01/05/2012 01:30 pm ET Updated Mar 06, 2012

Term Limits Are Finally on the Ballot -- But Who's Talking About It?

After all the recall hoopla last year, I don't hear much buzz about Charter reform on the January 31st ballot. I cannot seem to grasp the rationale, considering the recall of Carlos Alvarez and Natacha Seijas was the first step of many to restructure Miami-Dade County government, not just those who run it.

In a few weeks, voters in Miami-Dade will have the opportunity to vote on two charter amendments, petition reform and commissioner salaries and term limits. For the first time in history -- at least mine -- there is a strong possibility that voters will get what they have been asking for, for over a decade. Voting yes on Home Rule Charter Amendment Relating to Salaries, Service, and Term Limits of County Commissioners will sentence commissioners to two consecutive terms of four years, eliminating outside employment and granting them an annual salary of $92,097 (as opposed to the current $6,000).

While these are all recommendations made by the County's Charter Review Task Force in 2007-2008, the Board of County Commissioners never felt these specific items passed muster -- for them. While the learning process was slower for veteran commissioners, it seems they finally got the point. But, it's not like they had a choice, right? Get the point, or get the boot.

Voters have been adamant over their refusal to vote for lifetime politicians and their desire for term limits. It is no surprise that County Commissioners are not investing too much time or effort in getting out the vote or mobilizing the masses, but what about the rest of us?

Again, Miami-Dade County politics takes a turn to the unknown. Term limits are finally on the ballot and no one is talking about it. Sure the GOP primary is critical, but what about our own backyard? We cannot expect our neighborhoods to be cleaned if we can't take care of our own lawns.

Maybe we have lost momentum and the 200,000+ who voted on March 15th are tired and expect nothing different. But isn't that what got us into trouble in the first place? Sometimes change does not happen overnight -- nor can we expect it to when those who govern us are also some of the most rich and powerful behind the scenes.

It is easier to be skeptical of why the Commission finally put term limits and outside employment on the ballot, than to accept that it is. The apathy that has built over the years surely won't go away after a recall election, but in some ways it should be subdued just a bit.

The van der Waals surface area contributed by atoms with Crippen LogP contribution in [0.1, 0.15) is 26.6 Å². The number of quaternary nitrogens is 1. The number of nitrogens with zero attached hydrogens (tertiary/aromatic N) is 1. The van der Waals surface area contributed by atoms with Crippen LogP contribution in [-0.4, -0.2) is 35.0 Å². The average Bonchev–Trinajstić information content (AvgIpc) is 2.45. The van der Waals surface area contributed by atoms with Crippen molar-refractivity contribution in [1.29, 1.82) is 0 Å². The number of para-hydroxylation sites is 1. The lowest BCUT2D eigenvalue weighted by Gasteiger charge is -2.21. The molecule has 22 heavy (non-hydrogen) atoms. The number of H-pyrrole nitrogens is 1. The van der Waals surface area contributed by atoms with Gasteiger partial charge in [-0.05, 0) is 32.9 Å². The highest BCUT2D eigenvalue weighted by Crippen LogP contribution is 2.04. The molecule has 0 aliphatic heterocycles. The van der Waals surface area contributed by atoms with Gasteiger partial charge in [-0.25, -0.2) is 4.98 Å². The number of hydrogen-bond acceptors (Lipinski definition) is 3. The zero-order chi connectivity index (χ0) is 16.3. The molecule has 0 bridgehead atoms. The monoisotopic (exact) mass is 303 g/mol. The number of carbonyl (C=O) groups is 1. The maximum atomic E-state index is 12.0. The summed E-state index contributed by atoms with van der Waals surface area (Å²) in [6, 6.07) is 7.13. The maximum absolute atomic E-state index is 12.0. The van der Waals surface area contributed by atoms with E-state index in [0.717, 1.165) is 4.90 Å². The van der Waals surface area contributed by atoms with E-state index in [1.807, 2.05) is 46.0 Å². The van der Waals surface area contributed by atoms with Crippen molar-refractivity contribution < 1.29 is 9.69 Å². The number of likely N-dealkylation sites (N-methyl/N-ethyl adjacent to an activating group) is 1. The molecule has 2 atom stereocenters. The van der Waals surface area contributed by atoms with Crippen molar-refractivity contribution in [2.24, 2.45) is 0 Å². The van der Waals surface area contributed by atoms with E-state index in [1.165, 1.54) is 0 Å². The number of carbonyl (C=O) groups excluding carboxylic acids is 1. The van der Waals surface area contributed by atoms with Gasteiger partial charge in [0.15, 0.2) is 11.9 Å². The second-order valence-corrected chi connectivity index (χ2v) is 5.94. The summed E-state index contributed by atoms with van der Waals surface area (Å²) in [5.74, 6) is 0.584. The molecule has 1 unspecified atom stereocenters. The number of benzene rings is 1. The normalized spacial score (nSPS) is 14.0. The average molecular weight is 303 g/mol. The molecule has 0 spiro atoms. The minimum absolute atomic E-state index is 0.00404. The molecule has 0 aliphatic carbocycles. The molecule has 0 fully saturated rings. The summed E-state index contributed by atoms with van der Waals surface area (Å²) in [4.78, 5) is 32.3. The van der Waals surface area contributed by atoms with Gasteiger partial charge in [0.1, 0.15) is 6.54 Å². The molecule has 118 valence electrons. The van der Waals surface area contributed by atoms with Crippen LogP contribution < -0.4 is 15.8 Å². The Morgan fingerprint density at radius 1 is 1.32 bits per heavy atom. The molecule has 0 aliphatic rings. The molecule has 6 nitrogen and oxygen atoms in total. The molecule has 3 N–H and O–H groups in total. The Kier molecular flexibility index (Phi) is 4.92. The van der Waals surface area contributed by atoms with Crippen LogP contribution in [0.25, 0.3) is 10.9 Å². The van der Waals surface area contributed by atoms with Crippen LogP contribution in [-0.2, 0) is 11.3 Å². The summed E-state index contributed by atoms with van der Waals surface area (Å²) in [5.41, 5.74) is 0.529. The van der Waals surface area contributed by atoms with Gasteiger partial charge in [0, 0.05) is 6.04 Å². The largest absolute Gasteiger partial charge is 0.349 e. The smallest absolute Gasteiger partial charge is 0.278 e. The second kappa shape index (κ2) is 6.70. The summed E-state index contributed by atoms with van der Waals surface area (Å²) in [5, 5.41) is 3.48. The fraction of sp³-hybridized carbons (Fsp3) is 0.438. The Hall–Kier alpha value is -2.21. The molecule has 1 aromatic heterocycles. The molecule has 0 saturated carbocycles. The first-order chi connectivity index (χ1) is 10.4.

Over the last year, we have seen that money does not buy power. The currency of elected officials has lost much of its value, and residents have begun to believe that they control their future, and not the Mighty 13. Voters have become more aware of their rights and are now much more comfortable with speaking out about their issues and their discontent. Yet, they are still not voting.

There is something that stops them from hitting the streets full force. Whether it is lack of motivation, time, etc. there is something that discourages voters from keeping the momentum alive within themselves and their community. Do we really need the Norman Bramans and Miami Voices of the world to pave the way, or can we rely on each other to say "This is important. Go vote"? Maybe we do and that's why these people and groups exist.

Over one year after the first petitions for recall were collected, Miami-Dade has finally entered Phase II of reform. Voters need to be reminded that a few new commissioners will not change the way our local government is run. It is our job, as voters, to stay informed and move past the apathy that has hindered us from making a difference for so many years.

The same fervor that pushed thousands of people onto the streets a year ago, is the same we need before January 31st creeps up on us. Without voter pressure, the County Commission will fall back on their illusions of grandeur that voters want the same person to represent them for 20+ years.

The chance at reforming County Government is in the hands of the voters, not the Commission. Looking back at the May 24, 2011 election with six charter amendments and candidates for Miami-Dade County Mayor on the ballot, I fear that voter turnout will again be dismal and focused on the GOP primary. Missing the opportunity on January 31st will stump our chances at more significant reform in the years to come -- when it will be too late, and another recall will probably be brewing to stir up voters' sentiments toward their commissioners.

To Miami-Dade County voters: Let us not waste the efforts over a year in the making. Let us not allow apathy get in the way of what we, as tax payers, deserve. Let us not let the practicality of life get in the way of letting our voices be heard. Besides, if the world really does end this year, we should at least go down knowing we did something to make a difference, right?

January 31, 2012 Sample Ballot: